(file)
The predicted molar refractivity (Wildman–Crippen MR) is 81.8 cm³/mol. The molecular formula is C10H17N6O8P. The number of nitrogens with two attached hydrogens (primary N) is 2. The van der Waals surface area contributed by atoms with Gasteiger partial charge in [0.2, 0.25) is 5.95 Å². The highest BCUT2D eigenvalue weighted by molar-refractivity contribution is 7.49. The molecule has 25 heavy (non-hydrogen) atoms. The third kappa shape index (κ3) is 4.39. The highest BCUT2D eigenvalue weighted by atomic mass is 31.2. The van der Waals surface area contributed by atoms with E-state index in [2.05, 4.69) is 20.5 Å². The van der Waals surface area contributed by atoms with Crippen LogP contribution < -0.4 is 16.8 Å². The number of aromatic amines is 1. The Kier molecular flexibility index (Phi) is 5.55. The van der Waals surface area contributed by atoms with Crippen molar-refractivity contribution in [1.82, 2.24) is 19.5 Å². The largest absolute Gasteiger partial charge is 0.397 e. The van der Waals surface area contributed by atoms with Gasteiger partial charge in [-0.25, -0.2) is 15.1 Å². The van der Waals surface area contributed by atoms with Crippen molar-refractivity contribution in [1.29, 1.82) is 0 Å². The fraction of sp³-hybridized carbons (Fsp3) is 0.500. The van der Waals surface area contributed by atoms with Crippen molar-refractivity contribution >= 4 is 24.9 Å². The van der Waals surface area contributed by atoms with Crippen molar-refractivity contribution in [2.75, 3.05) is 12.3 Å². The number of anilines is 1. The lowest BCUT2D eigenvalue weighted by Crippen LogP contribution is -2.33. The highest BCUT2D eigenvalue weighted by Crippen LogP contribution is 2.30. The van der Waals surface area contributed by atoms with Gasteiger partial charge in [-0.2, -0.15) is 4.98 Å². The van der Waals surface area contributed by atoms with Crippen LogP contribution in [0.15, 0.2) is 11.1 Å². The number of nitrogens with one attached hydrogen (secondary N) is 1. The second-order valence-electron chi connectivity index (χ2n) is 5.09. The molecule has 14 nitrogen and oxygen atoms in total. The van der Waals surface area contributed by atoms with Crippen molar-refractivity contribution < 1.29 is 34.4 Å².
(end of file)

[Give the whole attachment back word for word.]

The predicted molar refractivity (Wildman–Crippen MR) is 81.8 cm³/mol. The molecular formula is C10H17N6O8P. The number of nitrogens with two attached hydrogens (primary N) is 2. The van der Waals surface area contributed by atoms with Gasteiger partial charge in [0.2, 0.25) is 5.95 Å². The highest BCUT2D eigenvalue weighted by molar-refractivity contribution is 7.49. The molecule has 25 heavy (non-hydrogen) atoms. The third kappa shape index (κ3) is 4.39. The highest BCUT2D eigenvalue weighted by atomic mass is 31.2. The van der Waals surface area contributed by atoms with E-state index in [2.05, 4.69) is 20.5 Å². The van der Waals surface area contributed by atoms with Crippen LogP contribution < -0.4 is 16.8 Å². The number of aromatic amines is 1. The Kier molecular flexibility index (Phi) is 5.55. The van der Waals surface area contributed by atoms with Crippen molar-refractivity contribution in [1.82, 2.24) is 19.5 Å². The largest absolute Gasteiger partial charge is 0.397 e. The van der Waals surface area contributed by atoms with Gasteiger partial charge in [-0.25, -0.2) is 15.1 Å². The van der Waals surface area contributed by atoms with Crippen molar-refractivity contribution in [1.29, 1.82) is 0 Å². The fraction of sp³-hybridized carbons (Fsp3) is 0.500. The van der Waals surface area contributed by atoms with Crippen molar-refractivity contribution >= 4 is 24.9 Å². The van der Waals surface area contributed by atoms with Crippen molar-refractivity contribution in [2.75, 3.05) is 12.3 Å². The number of anilines is 1. The lowest BCUT2D eigenvalue weighted by Crippen LogP contribution is -2.33. The highest BCUT2D eigenvalue weighted by Crippen LogP contribution is 2.30. The van der Waals surface area contributed by atoms with Gasteiger partial charge in [-0.2, -0.15) is 4.98 Å². The van der Waals surface area contributed by atoms with Crippen LogP contribution in [0.15, 0.2) is 11.1 Å². The number of nitrogens with one attached hydrogen (secondary N) is 1. The second-order valence-electron chi connectivity index (χ2n) is 5.09. The molecule has 14 nitrogen and oxygen atoms in total. The van der Waals surface area contributed by atoms with Crippen molar-refractivity contribution < 1.29 is 34.4 Å².